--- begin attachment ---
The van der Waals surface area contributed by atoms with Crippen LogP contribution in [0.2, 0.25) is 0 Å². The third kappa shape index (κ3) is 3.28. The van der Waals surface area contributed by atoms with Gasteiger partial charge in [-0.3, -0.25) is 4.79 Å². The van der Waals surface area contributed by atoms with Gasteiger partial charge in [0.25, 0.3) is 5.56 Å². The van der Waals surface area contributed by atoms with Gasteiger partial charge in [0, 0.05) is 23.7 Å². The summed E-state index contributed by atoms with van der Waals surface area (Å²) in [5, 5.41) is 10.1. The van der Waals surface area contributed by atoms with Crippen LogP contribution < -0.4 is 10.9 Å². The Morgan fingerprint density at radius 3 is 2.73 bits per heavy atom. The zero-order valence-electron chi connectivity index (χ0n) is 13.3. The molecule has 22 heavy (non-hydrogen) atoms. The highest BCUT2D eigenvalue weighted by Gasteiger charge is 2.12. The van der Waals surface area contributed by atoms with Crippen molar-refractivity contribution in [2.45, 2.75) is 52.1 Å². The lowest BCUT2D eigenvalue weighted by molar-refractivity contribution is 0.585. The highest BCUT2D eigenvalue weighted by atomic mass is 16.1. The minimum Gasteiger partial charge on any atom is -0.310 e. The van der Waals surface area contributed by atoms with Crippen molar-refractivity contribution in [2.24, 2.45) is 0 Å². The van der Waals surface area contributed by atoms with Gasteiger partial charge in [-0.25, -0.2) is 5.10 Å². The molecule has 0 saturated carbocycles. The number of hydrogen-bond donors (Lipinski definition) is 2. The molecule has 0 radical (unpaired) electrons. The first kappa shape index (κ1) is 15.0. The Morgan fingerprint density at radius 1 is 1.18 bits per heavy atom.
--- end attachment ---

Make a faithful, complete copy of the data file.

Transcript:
The van der Waals surface area contributed by atoms with Crippen LogP contribution in [0.2, 0.25) is 0 Å². The third kappa shape index (κ3) is 3.28. The van der Waals surface area contributed by atoms with Gasteiger partial charge in [-0.3, -0.25) is 4.79 Å². The van der Waals surface area contributed by atoms with Gasteiger partial charge in [0.25, 0.3) is 5.56 Å². The van der Waals surface area contributed by atoms with Gasteiger partial charge in [0, 0.05) is 23.7 Å². The summed E-state index contributed by atoms with van der Waals surface area (Å²) in [5, 5.41) is 10.1. The van der Waals surface area contributed by atoms with Crippen LogP contribution < -0.4 is 10.9 Å². The Morgan fingerprint density at radius 3 is 2.73 bits per heavy atom. The zero-order valence-electron chi connectivity index (χ0n) is 13.3. The molecule has 22 heavy (non-hydrogen) atoms. The highest BCUT2D eigenvalue weighted by Gasteiger charge is 2.12. The van der Waals surface area contributed by atoms with Crippen molar-refractivity contribution in [2.45, 2.75) is 52.1 Å². The lowest BCUT2D eigenvalue weighted by molar-refractivity contribution is 0.585. The highest BCUT2D eigenvalue weighted by atomic mass is 16.1. The minimum Gasteiger partial charge on any atom is -0.310 e. The van der Waals surface area contributed by atoms with Crippen molar-refractivity contribution in [2.24, 2.45) is 0 Å². The van der Waals surface area contributed by atoms with Gasteiger partial charge in [-0.25, -0.2) is 5.10 Å². The molecule has 0 saturated carbocycles. The number of hydrogen-bond donors (Lipinski definition) is 2. The molecule has 0 radical (unpaired) electrons. The first kappa shape index (κ1) is 15.0. The Morgan fingerprint density at radius 1 is 1.18 bits per heavy atom.